Care & maintenance of viscose rugs

Regular and proper care will help keep your rug looking delightful for many years.

It all starts with regular vacuuming of your rug.

Many new cut-pile rugs have a natural tendency to lose fibres, this is called shedding or fluffing. This is no reason for alarm, it does not affect appearance nor performance, and will stop eventually.

Dust  and dirt does get into our homes. This dust and dirt will get trapped between the fibres and will accelerate the wear of the rug. We are able to avoid this to some extent by laying entrance mats.

Regular and thorough vacuuming will help to overcome these problems. It is important to vacuum rugs in a perpendicular direction to the pile. If you vacuum in the direction of the pile, the fibres will mat down and cover the dust and dirt that you are trying to remove. If you vacuum against the direction of the pile, you’ll cause unnecessary wear and tear on your rug. A final passage in the direction of the pile will help to restore the rug's pristine look.


TIP In order to find out the direction of the pile, look at the direction in which the rug fibres naturally lay. If you can’t tell the pile direction just by looking at the rug, run your hand across the rug. If you are brushing against the rug pile, you will feel some resistance. 


Best results are obtained when the rug surface is dry. Most people are passing the vacuum over the rug too fast. No matter how strong the suction is, you need to pass it slowly over the rug to vacuum all the dust and dirt. 

As with all rugs, we recommend removing the beater bar on your vacuum before vacuuming your woven rug. If it cannot be removed, set the beater bar on the highest possible setting. Most certainly when vacuuming the edges of you rug.

Be careful with the fringe of a woven rug when vacuuming. Mishandling a woven rug’s fringe can cause unnecessary damage to your rug and vacuum.

Help! I have got a stain.

We can only give advice in good faith, seeking the counsel of a professional is recommended, however, should you wish to try it yourself at your own responsibility we can offer the following advice.

Stain removal can be more successful if a fibre protection is applied when purchasing the rug. This lays a protective film over the fibres so that they will absorb less moisture. Nowadays, these are invisible, odourless and environmentally friendly, free of hazardous substances (such as fluorocarbones). Here, too, it is advisable to seek professional help and receive thorough recommendation on the correct product to be applied.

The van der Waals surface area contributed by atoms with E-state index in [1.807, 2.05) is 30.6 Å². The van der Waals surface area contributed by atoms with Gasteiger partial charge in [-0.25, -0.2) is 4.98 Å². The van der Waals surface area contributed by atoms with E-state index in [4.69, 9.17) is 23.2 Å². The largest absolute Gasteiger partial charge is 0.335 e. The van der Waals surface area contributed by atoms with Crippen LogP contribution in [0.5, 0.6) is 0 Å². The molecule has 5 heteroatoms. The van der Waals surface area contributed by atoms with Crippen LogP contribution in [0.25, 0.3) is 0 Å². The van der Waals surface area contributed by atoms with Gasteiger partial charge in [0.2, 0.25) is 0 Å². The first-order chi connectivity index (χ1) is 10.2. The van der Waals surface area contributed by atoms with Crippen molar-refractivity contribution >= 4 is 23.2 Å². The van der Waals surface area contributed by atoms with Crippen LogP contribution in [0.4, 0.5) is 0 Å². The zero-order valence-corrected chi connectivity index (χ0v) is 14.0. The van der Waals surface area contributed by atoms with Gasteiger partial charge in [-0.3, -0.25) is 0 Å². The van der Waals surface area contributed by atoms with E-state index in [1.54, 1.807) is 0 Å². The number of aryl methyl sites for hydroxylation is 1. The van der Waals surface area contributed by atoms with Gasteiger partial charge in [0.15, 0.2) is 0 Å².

Time is of the essence, when you have a spill or spot a problem act fast! This will prevent the dirt from being absorbed and fixed within the fibre.

Scoop up any solids using a spoon or a blunt knife. Blot up liquids by gently dabbing from the edge of the stain inwards to prevent the stain from spreading. For this, use a white absorbent paper or kitchen towel. Keep dabbing gently, change or turn the paper often until the stain returns dry.

If necessary, you can also treat the stain with additional lukewarm water. But be careful with this, not to use too much water and make sure that all the moisture is properly dabbed off.


IMPORTANT Never rub or scrub which can ‘burst’ the pile surface causing permanent damage. Do not over wet the carpet. Excess moisture can cause streaks or mildew.


Here too, it is important to respect the direction of the pile. Always dab in the direction of the pile. When the rug is damp, the pile must be laid in the correct direction so that it remains in that direction after drying. How to determine the correct direction of the pile can be found in the tip above.

If the stain remains the safest choice is to call in a professional.

Characteristics of your rug

Shedding or fluffing

Especially natural fibres with a cut pile initially have the tendency to lose fibres. This is, as mentioned before, no reason to worry and has no effect on the wear and tear of your rug. This will eventually cease, just vacuum more often, a little more gently and don't forget to empty your dust bag  more frequently.